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Saturday, April 30, 2011

Happy Birthday to me!

Today, April 30th, marks the 140th birthday of me, your humble blogger, Fielding H. Yost.  But as you can see by my picture, I don't look a day over...whatever age I am in this photo.

As you probably know, I was born in Fairview, West Virginia and actually went to college in Ohio at what was then called Ohio Normal (now Northern) University (although we all know there is nothing normal about Ohio).  I later enrolled at West Virginia where I played tackle and never, ever sang nor listened to Josh Groban.

But my life really began in 1901 when I was hired as Michigan's head coach.  I coached there until 1923, then again from 1925-1926.  While in A2, I went 165-29-10, a winning percentage of .833, and won 6 national titles with nary a free tattoo given to any of my players.

After my coaching days were over, I stayed on at Michigan as AD until 1940. 

Besides my kick-ass record, I invented the position of linebacker, co-created the first ever bowl game, the 1902 Rose Bowl, with then legendary UM athletic director Charles Baird, invented the fieldhouse concept that bears my name, and supervised the building of the first on-campus building dedicated to intramural sports so that frat guys could have a place to feel like athletes before going back to their houses and puking all weekend.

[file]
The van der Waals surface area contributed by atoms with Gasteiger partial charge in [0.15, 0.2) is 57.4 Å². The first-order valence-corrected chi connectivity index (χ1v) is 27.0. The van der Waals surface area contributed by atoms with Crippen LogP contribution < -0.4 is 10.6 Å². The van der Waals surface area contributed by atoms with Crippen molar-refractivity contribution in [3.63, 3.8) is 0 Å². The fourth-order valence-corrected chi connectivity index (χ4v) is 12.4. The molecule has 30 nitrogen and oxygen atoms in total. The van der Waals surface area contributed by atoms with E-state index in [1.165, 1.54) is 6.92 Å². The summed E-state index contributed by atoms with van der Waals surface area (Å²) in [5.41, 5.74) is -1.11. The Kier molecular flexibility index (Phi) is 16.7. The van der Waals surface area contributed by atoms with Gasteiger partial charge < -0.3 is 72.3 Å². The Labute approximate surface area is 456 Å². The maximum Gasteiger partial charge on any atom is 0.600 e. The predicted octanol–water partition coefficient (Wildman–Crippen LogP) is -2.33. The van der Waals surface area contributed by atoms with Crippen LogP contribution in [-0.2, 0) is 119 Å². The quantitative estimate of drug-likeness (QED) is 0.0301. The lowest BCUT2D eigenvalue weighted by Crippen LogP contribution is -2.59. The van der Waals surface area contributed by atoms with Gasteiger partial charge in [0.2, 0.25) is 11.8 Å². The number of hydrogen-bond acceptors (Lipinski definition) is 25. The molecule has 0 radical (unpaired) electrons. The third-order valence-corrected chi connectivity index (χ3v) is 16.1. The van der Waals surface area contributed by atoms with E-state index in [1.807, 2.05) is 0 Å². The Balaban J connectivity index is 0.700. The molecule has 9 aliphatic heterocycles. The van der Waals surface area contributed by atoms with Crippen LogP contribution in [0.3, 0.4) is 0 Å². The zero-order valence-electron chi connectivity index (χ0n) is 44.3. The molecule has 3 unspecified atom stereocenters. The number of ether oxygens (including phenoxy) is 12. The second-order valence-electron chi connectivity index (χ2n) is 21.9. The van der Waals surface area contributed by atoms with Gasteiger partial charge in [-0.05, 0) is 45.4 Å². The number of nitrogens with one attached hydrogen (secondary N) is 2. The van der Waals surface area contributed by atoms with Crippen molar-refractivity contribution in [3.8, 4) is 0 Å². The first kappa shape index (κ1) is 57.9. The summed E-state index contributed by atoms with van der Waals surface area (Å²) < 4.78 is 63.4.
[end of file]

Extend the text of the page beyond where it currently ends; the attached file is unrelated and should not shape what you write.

I also started the tradition of U-M coaches screwing over West Virginia.  According to Wikipedia:
In October 1896, after his team lost three times to Lafayette in home games played on three different fields over the course of three days, Yost became a remarkable personification of "if you can't beat 'em, join 'em." He transferred in mid-season to join Coach Parke H. Davis' national championship team at Lafayette. Just a week after playing against Davis in West Virginia, Yost was playing for Davis in Lafayette's historic 6–4 win over the Penn Quakers.

The fortuitous timing of Yost's appearance on the Lafayette roster did not go unnoticed by Penn officials. They called it "the Yost affair." The Philadelphia Ledger quoted Yost as saying that he came to Lafayette only to play football. The fact that Yost appeared in a Lafayette uniform only once, in the Penn game, and that he returned to West Virginia within two weeks of the contest did not help appearances. He assured all concerned that he would return to Lafayette for at least three years of study.  But 1897 found him no longer a student or a player, but a coach.

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